35. From the date of separation, the applicant remained living in the Property B property with the parties’ three children. At the time of separation the children were aged 12, 9 and 6.
  36. After separation, the respondent provided to the applicant some financial support, said to be for the children. He also paid the majority of the council rates and insurance on the Property B property. The applicant paid for the children’s private school fees.
  37. After separation, the respondent lived with his mother, his son and then with his mother again, where he remained until November 2016. The respondent spent time with the children of the parties, although only to a limited extent.
  38. From the date of separation until its sale in late December 2007, the respondent met the mortgage repayments on the Property E property. The Property E property was sold for $720,000. The net proceeds of sale were approximately $115,000[33]. Such moneys were deposited into the parties’ joint bank account in late 2007/early 2008, one year after the parties separated. These funds were in part utilised by the applicant. Although that joint bank account was ultimately closed, there was no evidence before the Court as to the balance in the account when it was closed, or where any such balance went. The applicant asserts it was largely retained by the respondent. The respondent was cross examined. There were very few questions put to him about where such moneys ultimately went.
  39. The respondent’s employment with (employer omitted) was terminated on or about (omitted) 2009. Consequent to the termination of such employment he received a termination payment, consisting of annual leave, time in lieu, long service leave, sick leave and a redundancy, totalling $231,337 net. This was paid to the respondent on or about 15 February 2010[34]. The respondent worked for this same employer throughout the parties’ relationship, and as such the vast majority of the entitlements paid to the respondent upon termination were accrued during the relationship.
  40. The respondent says that he used the termination payment moneys towards purchase of business equipment to establish (business omitted). This included an excavator, two utility vans, (omitted) equipment and electrical tools. He also used the moneys for his living expenses and to pay out a credit card debt, which he attributed to the applicant, in the amount of $8,000.
  41. After separation, the applicant expended monies and effort in renovations to the Property B property. She says that the funds mostly came from her mother. There is no evidence as to any improvement of value as a result of the renovations, but they are relevant in respect of the applicant’s maintenance and upkeep of the property.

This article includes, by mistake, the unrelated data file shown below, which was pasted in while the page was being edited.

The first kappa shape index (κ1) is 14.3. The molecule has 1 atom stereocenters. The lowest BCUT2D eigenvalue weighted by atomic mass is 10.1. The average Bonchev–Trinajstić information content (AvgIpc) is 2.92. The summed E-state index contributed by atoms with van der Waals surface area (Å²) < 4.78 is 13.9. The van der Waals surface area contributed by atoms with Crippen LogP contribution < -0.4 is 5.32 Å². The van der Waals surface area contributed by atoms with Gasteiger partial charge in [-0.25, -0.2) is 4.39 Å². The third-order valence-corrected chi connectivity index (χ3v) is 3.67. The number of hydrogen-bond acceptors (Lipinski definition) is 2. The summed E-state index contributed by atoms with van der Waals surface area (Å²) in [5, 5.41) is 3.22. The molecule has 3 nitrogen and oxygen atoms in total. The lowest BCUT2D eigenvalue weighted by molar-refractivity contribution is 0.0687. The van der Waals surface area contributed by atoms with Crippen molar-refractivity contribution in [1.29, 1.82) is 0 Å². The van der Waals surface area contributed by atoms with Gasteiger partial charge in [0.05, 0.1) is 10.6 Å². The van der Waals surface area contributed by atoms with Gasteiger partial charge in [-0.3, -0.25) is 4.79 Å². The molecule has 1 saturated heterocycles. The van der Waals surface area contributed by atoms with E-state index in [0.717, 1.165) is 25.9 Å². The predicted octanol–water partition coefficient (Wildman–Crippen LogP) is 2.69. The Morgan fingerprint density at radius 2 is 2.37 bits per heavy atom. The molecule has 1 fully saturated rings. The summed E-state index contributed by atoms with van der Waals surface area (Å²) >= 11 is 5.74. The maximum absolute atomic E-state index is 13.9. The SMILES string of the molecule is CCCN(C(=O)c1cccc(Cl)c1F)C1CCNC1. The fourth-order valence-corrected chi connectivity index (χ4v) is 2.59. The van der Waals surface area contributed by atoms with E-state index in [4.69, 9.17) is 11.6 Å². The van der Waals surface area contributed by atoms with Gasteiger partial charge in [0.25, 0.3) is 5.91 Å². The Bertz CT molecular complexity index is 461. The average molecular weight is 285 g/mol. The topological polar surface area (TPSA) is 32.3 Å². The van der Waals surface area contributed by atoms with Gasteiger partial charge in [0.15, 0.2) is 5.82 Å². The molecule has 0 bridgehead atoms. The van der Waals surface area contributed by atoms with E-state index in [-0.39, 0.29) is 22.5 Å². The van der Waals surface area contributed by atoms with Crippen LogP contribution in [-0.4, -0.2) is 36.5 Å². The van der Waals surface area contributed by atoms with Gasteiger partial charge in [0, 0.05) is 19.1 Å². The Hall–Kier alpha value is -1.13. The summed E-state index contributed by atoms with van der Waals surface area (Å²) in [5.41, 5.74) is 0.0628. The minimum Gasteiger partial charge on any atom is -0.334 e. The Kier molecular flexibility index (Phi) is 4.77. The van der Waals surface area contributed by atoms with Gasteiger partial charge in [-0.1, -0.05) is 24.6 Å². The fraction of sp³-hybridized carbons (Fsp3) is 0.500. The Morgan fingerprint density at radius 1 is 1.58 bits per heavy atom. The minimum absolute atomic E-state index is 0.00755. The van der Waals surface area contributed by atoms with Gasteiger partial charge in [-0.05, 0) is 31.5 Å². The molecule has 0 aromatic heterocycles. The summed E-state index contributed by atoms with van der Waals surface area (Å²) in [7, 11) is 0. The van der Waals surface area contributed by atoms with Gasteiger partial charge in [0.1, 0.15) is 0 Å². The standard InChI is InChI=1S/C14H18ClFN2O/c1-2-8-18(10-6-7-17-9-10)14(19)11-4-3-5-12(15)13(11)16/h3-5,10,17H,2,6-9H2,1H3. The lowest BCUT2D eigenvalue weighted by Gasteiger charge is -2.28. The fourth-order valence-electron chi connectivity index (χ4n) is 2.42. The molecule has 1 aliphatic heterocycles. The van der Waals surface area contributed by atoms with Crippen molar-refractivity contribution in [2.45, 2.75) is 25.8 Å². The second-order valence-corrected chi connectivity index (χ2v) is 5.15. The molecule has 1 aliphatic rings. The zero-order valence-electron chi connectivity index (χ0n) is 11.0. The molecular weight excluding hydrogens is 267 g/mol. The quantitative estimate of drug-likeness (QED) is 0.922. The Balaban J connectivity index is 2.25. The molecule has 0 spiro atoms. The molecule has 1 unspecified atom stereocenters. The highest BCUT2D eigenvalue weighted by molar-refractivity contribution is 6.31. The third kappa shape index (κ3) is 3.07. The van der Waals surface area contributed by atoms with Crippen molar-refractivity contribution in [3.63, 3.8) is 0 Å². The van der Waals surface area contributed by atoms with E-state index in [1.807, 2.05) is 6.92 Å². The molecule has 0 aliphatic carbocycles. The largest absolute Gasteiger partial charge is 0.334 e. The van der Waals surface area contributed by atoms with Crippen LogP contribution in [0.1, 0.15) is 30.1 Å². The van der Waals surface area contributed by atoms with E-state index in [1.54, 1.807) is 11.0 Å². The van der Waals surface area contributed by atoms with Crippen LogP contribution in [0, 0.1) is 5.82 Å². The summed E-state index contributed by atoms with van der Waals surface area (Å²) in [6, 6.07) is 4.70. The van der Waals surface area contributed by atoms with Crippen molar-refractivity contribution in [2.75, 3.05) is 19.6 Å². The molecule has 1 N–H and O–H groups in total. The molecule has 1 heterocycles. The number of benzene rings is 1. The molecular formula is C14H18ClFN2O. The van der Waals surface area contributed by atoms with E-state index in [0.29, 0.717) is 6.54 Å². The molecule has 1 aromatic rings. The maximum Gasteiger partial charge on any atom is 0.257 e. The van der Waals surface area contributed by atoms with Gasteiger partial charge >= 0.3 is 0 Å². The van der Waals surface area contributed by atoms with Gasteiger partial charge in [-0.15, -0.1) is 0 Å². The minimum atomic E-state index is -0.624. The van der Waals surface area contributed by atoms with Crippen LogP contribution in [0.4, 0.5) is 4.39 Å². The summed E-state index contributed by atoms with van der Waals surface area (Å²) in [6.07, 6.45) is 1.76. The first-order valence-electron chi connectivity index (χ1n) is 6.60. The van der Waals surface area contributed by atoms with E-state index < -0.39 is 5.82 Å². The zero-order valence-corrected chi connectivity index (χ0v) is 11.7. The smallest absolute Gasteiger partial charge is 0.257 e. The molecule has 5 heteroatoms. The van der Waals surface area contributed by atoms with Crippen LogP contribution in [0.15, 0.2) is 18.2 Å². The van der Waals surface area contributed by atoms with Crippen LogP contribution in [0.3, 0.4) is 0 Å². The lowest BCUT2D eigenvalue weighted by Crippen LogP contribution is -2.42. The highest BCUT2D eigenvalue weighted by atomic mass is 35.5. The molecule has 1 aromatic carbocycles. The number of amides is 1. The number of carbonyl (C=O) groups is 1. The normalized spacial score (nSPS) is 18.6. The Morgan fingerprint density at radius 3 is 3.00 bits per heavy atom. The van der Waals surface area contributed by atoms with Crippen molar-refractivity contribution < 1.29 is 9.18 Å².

42. In 2015, the applicant received an inheritance of approximately $60,000. She applied $10,000 towards the children’s living and educational expenses, and she retained approximately $50,000 in a bank account.
  43. The applicant runs a business. There is no independent valuation of the business operated by her.
  44. As at March 2017, the respondent had $10,486 in a bank account. There is no independent valuation of the business operated by the respondent.[35]
  45. As at the date of the hearing, the balance of the respondent’s superannuation was $617,124. This is a deferred benefit.
  46. The applicant’s assets at the time of hearing comprise at least of the following:
    1. Half interest in Property B property estimated by the parties to be between $380,000-$450,000;
    2. Motor vehicles net value estimated at $23,500;
    1. (business omitted) estimated at $6,250; and
    1. Money in bank account of $50,200.
  47. The respondent’s assets at the time of hearing comprise at least of the following:
    1. Half interest in Property B property estimated by the parties to be between $380,000-$450,000;
    2. Superannuation of $617,124;
    1. (business omitted)[36] estimated to be worth $0;
    1. Motor vehicle net value estimated at $5,000; and
    2. Money in bank account of $10,486.
  48. The application as presently couched, is that the respondent transfer his interest in the Property B property to the applicant and that otherwise each party retain all other assets and liabilities in their names.
  49. The respondent contends that the applicant is unable to establish any prima facie case as to an entitlement to an order pursuant to section 79. The Court accepts the submission made on behalf of the respondent that it is difficult to conceive of a different result to the parties legal interests having been arrived at the time of the parties separation in 2006 and now, in circumstances where whilst the respondent retained a greater share of the then available property, and the applicant retained the benefit on a cost free basis of sole occupation of the property in which the respondent otherwise has a legal entitlement of 50%, the realisation of which he has postponed for some 11 years. However, it is not impossible to do so.
  50. The fact is that the respondent received the very significant termination payment within the 12 month post-divorce period, and that he appears to have retained shortly after separation the majority of the net proceeds of the Property E property. This could be as much as $330,000 in total.
  51. The Court is mindful of the greater non-financial contributions made by the applicant throughout the relationship as well as post separation. The applicant will continue to have the bulk of the care and financial responsibility of the parties’ children (although only one is still a minor but already 16 years old). The moral obligation is likely to continue. The Court is also mindful of the applicant’s financial contributions throughout the relationship as well as post separation.